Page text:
Today most people consider good health and healthy living as accomplishments that are consciously chosen, or something that only those who are already fit can fully achieve. But imagine a culture that empowers everyone to live the healthiest lives they can, even when they are dealing with chronic conditions or other challenges. Imagine a health care system that couples treatment with care, and considers the life needs of patients and caretakers, inside and outside the clinic.
At the Robert Wood Johnson Foundation, we envision a future in which we, as a nation, will strive together to build a Culture of Health enabling all in our diverse society to lead healthier lives, now and for generations to come. A central component of building a national Culture of Health is ensuring that the nation is prepared to care for every individual when threats to our well-being may be most acute.
When complete, a national Culture of Health will help to create a nation in which all people – whatever their ethnic, geographic, racial, socioeconomic or physical circumstance happens to be – live longer, healthier lives. Grandparents can stay in their own homes longer, contribute to their communities longer, and play with their grandkids longer. Our military can perform at its highest level. And businesses can rely on the vitality of their workers to stay competitive.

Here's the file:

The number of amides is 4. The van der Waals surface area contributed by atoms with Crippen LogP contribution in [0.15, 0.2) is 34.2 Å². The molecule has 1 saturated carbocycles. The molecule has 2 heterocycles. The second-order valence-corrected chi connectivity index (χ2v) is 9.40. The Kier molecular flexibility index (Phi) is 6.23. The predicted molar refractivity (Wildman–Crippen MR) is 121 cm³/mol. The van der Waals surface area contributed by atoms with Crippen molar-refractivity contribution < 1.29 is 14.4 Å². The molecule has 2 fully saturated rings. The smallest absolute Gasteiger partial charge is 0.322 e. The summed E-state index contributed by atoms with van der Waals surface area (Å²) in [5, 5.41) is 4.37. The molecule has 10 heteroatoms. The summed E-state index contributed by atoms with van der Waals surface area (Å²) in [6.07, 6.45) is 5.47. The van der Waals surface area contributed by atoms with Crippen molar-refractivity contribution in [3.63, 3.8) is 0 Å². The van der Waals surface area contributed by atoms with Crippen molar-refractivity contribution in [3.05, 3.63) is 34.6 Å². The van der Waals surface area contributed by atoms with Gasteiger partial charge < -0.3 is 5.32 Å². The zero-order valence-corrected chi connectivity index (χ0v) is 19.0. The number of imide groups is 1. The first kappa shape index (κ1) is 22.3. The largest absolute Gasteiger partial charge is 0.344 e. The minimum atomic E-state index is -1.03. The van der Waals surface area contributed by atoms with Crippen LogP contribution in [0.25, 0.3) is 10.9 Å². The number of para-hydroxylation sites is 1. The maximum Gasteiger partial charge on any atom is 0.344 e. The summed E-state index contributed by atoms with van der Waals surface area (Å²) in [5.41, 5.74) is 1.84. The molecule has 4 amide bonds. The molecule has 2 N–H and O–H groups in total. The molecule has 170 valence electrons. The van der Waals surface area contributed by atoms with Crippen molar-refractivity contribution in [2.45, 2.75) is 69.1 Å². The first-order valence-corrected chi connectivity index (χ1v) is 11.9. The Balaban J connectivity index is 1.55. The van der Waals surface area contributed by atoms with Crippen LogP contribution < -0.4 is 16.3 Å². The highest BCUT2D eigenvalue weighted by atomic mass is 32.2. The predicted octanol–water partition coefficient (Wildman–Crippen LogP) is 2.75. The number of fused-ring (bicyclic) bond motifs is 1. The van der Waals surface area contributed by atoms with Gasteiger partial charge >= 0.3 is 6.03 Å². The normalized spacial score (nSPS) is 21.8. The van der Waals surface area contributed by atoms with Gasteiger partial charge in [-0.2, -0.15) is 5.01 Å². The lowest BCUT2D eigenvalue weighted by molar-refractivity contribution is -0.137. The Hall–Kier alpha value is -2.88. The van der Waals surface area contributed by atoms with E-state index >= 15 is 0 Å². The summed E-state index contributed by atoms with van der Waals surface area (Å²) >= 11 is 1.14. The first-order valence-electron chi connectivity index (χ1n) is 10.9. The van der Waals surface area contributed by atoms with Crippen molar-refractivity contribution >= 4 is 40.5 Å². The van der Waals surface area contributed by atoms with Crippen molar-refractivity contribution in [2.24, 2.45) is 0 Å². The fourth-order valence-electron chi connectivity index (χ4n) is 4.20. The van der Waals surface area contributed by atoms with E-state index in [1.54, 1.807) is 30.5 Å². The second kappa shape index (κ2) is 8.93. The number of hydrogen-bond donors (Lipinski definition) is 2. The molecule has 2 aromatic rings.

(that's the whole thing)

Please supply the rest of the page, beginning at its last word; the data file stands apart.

It will help to create a nation where promoting health is as important as treating illness. Where our kids can walk or bike to school safely, learn about nutrition by working in a garden, eat a healthy lunch harvested from it – and maybe even take some of the food home to share with their families.
It will help to create a society in which high-quality health care is available to everyone – where, when, and how they need it. A culture that values physical and mental wellness. And one in which medical providers serve as active partners with patients, families and caretakers, openly discussing the price and value of treatment with the aim of keeping them well and cutting costs.
Finally, it will create an America where the health of all of our children is a matter of fact and not a matter of chance.
Building a Culture of Health will take time, yet we firmly believe America can and will achieve this goal, and when we do it will help keep the nation strong, our people productive, and our future promising. We are all in this together, and RWJF promises to sustain our commitment to this vision until it is achieved.
To learn more about the Robert Wood Johnson Foundation’s efforts to create a national Culture of Health, visit www.rwjf.org.